It depends. It is true that, under federal law, there is no requirement for small employers to offer COBRA coverage. However, 39 states and the District of Columbia now require employers with fewer than 20 employees to offer COBRA continuation of group health coverage to their covered employees and dependents who would otherwise lose coverage due to a qualifying event.
While federal COBRA regulations exempt employers with fewer than 20 employees, states may enact provisions that expand the COBRA requirements. Only 11 states have no COBRA expansion requirement for small employers: Alabama, Alaska, Arizona, Delaware, Idaho, Indiana, Michigan, Montana, Pennsylvania, Virginia and Washington.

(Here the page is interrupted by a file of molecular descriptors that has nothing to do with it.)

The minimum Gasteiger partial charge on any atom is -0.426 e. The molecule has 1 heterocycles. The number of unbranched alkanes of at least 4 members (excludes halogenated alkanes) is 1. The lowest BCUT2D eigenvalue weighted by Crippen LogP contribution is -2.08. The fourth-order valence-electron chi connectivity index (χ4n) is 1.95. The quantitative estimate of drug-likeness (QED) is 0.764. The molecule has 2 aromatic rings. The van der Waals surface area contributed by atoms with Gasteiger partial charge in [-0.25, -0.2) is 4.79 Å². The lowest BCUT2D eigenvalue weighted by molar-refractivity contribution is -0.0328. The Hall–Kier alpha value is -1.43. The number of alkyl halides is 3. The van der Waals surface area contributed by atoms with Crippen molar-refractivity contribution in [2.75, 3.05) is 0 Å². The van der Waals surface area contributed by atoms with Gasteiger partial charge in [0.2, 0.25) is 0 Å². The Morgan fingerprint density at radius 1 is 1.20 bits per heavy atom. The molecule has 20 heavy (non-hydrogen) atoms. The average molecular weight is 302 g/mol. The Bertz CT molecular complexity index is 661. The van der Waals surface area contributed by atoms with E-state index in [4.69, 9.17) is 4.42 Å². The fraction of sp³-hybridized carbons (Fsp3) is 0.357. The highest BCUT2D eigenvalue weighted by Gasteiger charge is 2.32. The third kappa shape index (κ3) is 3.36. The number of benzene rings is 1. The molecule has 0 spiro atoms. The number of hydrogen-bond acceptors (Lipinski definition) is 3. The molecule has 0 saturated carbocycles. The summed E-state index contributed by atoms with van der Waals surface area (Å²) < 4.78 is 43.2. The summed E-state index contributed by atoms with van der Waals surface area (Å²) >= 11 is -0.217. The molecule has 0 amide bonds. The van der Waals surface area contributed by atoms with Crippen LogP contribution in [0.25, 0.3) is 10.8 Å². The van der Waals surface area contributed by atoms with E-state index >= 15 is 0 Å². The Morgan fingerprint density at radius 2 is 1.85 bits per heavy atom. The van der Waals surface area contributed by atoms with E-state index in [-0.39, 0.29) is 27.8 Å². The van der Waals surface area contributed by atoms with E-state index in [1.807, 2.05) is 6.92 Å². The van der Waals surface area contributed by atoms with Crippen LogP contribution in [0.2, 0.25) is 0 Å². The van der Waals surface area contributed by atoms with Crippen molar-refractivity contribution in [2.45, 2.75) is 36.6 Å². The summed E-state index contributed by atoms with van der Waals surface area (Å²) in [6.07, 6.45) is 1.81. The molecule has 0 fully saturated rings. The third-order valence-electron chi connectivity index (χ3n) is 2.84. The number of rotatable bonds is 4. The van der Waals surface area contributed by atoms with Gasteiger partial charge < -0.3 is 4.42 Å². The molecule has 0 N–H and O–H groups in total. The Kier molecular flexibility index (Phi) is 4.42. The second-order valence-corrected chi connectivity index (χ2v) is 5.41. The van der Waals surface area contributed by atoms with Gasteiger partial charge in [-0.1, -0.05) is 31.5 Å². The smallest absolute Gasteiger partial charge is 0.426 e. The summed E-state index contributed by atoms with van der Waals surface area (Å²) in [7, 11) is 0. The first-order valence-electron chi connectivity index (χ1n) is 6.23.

The most common maximum coverage extension period for employers with fewer than 20 employees is 36 months, required by 11 states, followed by 18 months and six months, required by seven states each. The shortest small employer state COBRA continuation maximum is three months, required by the District of Columbia, Georgia and Hawaii, while a four-month period is required by Arkansas.
The most common maximum premium required for small employers is 100 percent of the actual cost of coverage, required by 22 states, followed by 102 percent, required by 15 states. Two states, California and Florida, allow COBRA premiums to reach 110 percent and 115 percent, respectively.
Source: Expanded COBRA Continuation Coverage for Small Firm Employees, 2007, prepared by the Kaiser Family Foundation and reported on statehealthfacts.org; CCH Employee Benefits Management Directions.